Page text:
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Russian lawmakers approve first reading of bill banning people linked to ‘extremist organizations’ from running for parliament
The State Duma has approved the first reading of a bill banning people who were “involved in the activities” of outlawed extremist or terrorist organizations from being elected to the Russian parliament.
According to the draft law, former “leaders” of terrorist or extremist groups will be banned from running for parliament for a five-year period after said organization is outlawed officially. For an organization’s regular employees, as well as “other persons involved in its activities,” the ban on being elected to parliament will last for three years.
What’s more, anyone who led an outlawed organization in the three years before it was blacklisted could be deprived of the right to be elected to the State Duma. Anyone who supported or worked for an outlawed organization one year before the ban could face the same penalty. In other words, the legislation is meant to have retroactive effect.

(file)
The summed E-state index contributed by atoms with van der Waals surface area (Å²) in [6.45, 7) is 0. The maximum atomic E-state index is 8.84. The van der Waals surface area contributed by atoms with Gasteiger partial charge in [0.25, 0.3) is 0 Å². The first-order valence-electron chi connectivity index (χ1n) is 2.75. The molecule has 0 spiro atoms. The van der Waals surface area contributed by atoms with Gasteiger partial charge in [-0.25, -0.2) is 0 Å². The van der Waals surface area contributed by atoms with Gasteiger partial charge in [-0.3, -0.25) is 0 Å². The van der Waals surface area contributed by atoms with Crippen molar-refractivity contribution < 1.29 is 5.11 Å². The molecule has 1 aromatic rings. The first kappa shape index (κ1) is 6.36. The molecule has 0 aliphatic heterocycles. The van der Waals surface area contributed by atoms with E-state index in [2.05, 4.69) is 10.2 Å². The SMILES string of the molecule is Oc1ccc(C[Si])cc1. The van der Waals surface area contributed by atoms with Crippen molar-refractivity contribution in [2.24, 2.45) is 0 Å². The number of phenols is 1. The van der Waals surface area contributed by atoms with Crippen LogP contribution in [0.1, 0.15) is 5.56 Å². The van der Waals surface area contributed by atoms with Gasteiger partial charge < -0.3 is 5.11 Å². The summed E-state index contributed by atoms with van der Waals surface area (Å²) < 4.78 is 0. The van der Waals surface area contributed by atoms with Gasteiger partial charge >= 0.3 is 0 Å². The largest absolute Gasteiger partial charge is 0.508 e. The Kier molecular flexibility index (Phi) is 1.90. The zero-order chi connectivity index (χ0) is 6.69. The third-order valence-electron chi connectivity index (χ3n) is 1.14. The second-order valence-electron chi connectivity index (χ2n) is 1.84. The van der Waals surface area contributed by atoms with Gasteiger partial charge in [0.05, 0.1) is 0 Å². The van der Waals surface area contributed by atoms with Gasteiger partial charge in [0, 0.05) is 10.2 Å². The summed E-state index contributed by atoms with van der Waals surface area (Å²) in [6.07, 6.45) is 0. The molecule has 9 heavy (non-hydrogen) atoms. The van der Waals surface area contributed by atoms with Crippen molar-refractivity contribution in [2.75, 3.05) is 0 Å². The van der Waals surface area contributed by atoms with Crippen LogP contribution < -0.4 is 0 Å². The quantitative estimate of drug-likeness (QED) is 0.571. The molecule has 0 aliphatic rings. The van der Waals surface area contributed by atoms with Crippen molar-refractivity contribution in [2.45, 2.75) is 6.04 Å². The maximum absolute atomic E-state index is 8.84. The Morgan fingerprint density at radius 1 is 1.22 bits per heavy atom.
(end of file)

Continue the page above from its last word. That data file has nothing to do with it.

The authors of the bill define “other persons involved” as anyone who provided outlawed groups with funding or property, as well as anyone who offered consultative, organizational, and methodological assistance, or helped them in any other way.
Commenting on this bill, Alexey Navalny’s chief of staff, Leonid Volkov, wrote that it threatens anyone who worked for Navalny’s teams or made donations to organizations associated with the opposition politician.
In mid-April, prosecutors in Moscow filed a lawsuit asking the city to add three organizations affiliated with Navalny to Russia’s list of illegal extremist groups: the Anti-Corruption Foundation (FBK), the Citizens’ Rights Protection Foundation, and his network of regional campaign offices. The court hearing on the claim is scheduled for June 9.
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